Stan Evans’ six rules for political combat
Yesterday afternoon I gave the editor the final and complete manuscript of my next book, M. Stanton Evans: Conservative Wit, Apostle of Liberty (Pre-order now!), Which means I’ll be appearing more often here on Power Line.
One of the things that he will include as an appendix is ”Stan’s Six Rules for Political Combat”, and I thought I could share them here now as well, as we are in a lot of political combat right now. Above all, he argued, the Conservatives should stop playing goalie and go on the offensive.
As a preface, he explained what he described as “the standard exercise on the left” for each topic:
In these cases, the routine is always the same: raise an alarm about a declared threat to public health or Mother Nature; cite “studies” or “science” of some kind that the average person cannot find or understand; Bring in a group of activists / politicians / official spokespeople to hammer out these so-called data, all repeated endlessly in hearings, meetings and media forums. Finally, when the public has “raised their conscience” enough (that is, they are scared), act to adopt the desired measure of regulation of big spending taxes.
Hence the rules:
1. Politics abhors a vacuum. Too often, conservatives simply wait to oppose a liberal proposal, which leaves the initiative always in the hands of the liberals. It is important to beat the liberals in the lead.
2. Write the resolved clause. One secret to winning a debate is deciding early on what it will be about. Liberals seem to know this instinctively, conservatives too often don’t, which means they end up arguing about what solutions to adopt, or not to adopt, to the problems liberals have chosen. This allows the left to maintain the rhetorical offensive, define the scope of possible action, and end up getting much of what it wants. Conservatives should avoid the trap of simply debating issues as presented by the left and instead defining the issue for themselves.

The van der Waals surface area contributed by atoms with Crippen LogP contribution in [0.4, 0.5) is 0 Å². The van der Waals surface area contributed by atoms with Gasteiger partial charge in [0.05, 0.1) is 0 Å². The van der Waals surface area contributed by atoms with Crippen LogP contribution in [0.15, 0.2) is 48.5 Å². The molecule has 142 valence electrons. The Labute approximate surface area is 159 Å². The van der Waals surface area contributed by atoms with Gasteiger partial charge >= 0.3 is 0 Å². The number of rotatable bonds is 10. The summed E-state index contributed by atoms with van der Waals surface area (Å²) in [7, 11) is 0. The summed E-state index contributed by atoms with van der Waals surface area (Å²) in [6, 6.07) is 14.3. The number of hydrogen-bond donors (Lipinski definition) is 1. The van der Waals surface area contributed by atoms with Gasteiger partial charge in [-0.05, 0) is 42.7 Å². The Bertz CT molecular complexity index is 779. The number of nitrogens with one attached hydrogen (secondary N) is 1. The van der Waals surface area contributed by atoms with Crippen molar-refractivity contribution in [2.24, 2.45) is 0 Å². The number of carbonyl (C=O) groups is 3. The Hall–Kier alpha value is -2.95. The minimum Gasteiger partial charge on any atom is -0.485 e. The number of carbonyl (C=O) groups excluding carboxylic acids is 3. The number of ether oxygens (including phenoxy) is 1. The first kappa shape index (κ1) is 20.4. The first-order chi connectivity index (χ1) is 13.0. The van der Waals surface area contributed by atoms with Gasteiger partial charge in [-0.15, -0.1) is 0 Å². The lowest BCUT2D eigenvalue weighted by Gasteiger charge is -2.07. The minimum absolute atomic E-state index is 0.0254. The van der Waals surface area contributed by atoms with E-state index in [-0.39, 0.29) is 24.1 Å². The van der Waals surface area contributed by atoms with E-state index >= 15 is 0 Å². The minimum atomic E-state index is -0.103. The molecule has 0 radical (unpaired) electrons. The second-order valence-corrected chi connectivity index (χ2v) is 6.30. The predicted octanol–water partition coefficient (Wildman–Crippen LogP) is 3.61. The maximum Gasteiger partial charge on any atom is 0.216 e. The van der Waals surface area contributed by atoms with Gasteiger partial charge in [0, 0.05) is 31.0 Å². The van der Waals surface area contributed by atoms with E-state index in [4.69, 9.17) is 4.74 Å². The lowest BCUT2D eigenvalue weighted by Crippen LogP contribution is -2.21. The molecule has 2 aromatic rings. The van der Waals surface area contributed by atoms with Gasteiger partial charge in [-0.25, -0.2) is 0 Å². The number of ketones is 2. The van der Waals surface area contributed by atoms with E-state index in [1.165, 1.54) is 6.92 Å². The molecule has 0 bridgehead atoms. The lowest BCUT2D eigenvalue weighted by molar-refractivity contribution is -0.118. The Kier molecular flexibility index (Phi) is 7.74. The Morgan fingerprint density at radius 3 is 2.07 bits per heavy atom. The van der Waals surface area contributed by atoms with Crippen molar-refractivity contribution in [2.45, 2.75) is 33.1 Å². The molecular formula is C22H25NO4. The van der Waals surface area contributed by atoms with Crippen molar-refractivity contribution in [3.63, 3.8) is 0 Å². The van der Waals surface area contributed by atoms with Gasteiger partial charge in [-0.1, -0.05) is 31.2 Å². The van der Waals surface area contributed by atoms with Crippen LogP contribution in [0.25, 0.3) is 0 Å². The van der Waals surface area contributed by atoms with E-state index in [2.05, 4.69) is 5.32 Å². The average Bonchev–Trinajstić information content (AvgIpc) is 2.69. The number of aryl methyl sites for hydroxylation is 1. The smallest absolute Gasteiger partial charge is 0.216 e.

3. Nothing is “inevitable”. This is one of the graying verbal-conceptual tricks in the liberal manual. Generally, what is called “unavoidable” in Washington is something that left-wing activists or Beltway pundits embrace or want, thus encouraging their cadres and demoralizing their opponents. Conservatives must resist this grim advice wherever it is offered, remembering that with their own efforts and advocacy they can (and often have) change the dynamics of most political situations.
4. Fighting is better than not fighting. An obvious proposition, one would think, but apparently it is not. Nothing can ensure the victory of left causes with greater certainty than the failure of conservatives, republicans, businessmen, etc., to oppose them. This does not mean that all battles can be won or that all battles can be fought at once. It means that, broadly speaking, vigorous and sustained resistance well-grounded in the facts can dramatically change the feedback from widely trusted surveys and focus groups.
5. Washington is not the United States. Republicans for the most part come to DC repeating this mantra to themselves, but once again there seems to be a memory problem. The enveloping atmosphere of the city, the immensity of the government itself, the clamorous interest groups, the television speakers – all of this is hard to ignore or beat. In these precincts, many liberal ideas are considered a done deal, something that no sustained or decent person could object to. Opinion polls often reveal, however, that things look quite different outside of the Beltway, especially after the opposition finally begins to oppose it.
6. Taxes are trumps. As all of the above suggests, the issue of high and rising taxes remains what it has always been: the gold standard of Republican issues. This is the Republican Party’s great trump card, a solid, powerful, and intelligible issue that can stand up against all the standard liberal promises of a little something for nothing from the federal pantry. As long as the Republican Party has been able to use this issue credibly, especially under Ronald Reagan, it has been victorious. Whenever he departs from the anti-tax position, as under George HW Bush, he gets into trouble.
This all seems pretty obvious when you write it, but given the powerful forces deployed against it, it can withstand a lot of repetition.